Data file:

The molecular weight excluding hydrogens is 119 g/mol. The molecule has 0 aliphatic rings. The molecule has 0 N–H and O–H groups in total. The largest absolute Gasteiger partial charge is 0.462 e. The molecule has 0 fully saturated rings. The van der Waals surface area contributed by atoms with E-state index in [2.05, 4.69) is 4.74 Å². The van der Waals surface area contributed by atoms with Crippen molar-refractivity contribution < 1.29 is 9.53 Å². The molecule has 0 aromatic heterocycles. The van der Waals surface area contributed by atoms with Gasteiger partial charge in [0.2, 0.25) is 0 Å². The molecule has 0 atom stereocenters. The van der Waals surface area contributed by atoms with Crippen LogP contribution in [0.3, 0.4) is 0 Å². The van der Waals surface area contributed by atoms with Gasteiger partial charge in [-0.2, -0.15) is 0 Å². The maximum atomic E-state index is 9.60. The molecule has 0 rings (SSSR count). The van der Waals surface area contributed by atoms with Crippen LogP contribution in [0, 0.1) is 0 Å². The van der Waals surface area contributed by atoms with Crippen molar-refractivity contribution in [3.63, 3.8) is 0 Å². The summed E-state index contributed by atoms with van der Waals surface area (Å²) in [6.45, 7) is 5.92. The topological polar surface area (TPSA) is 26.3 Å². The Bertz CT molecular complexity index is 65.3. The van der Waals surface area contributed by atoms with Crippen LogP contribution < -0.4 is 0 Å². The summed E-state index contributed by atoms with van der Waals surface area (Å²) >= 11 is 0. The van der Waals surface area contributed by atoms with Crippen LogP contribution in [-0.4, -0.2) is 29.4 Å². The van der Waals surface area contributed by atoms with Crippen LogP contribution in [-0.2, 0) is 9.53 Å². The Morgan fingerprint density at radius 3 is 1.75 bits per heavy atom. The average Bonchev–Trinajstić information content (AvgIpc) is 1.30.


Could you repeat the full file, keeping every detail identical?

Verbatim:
The molecular weight excluding hydrogens is 119 g/mol. The molecule has 0 aliphatic rings. The molecule has 0 N–H and O–H groups in total. The largest absolute Gasteiger partial charge is 0.462 e. The molecule has 0 fully saturated rings. The van der Waals surface area contributed by atoms with E-state index in [2.05, 4.69) is 4.74 Å². The van der Waals surface area contributed by atoms with Crippen molar-refractivity contribution < 1.29 is 9.53 Å². The molecule has 0 aromatic heterocycles. The van der Waals surface area contributed by atoms with Gasteiger partial charge in [0.2, 0.25) is 0 Å². The molecule has 0 atom stereocenters. The van der Waals surface area contributed by atoms with Crippen LogP contribution in [0.3, 0.4) is 0 Å². The van der Waals surface area contributed by atoms with Gasteiger partial charge in [-0.2, -0.15) is 0 Å². The maximum atomic E-state index is 9.60. The molecule has 0 rings (SSSR count). The van der Waals surface area contributed by atoms with Crippen LogP contribution in [0, 0.1) is 0 Å². The van der Waals surface area contributed by atoms with Crippen molar-refractivity contribution in [3.63, 3.8) is 0 Å². The summed E-state index contributed by atoms with van der Waals surface area (Å²) in [6.45, 7) is 5.92. The topological polar surface area (TPSA) is 26.3 Å². The Bertz CT molecular complexity index is 65.3. The van der Waals surface area contributed by atoms with Crippen LogP contribution < -0.4 is 0 Å². The summed E-state index contributed by atoms with van der Waals surface area (Å²) >= 11 is 0. The van der Waals surface area contributed by atoms with Crippen LogP contribution in [-0.4, -0.2) is 29.4 Å². The van der Waals surface area contributed by atoms with Crippen LogP contribution in [-0.2, 0) is 9.53 Å². The Morgan fingerprint density at radius 3 is 1.75 bits per heavy atom. The average Bonchev–Trinajstić information content (AvgIpc) is 1.30.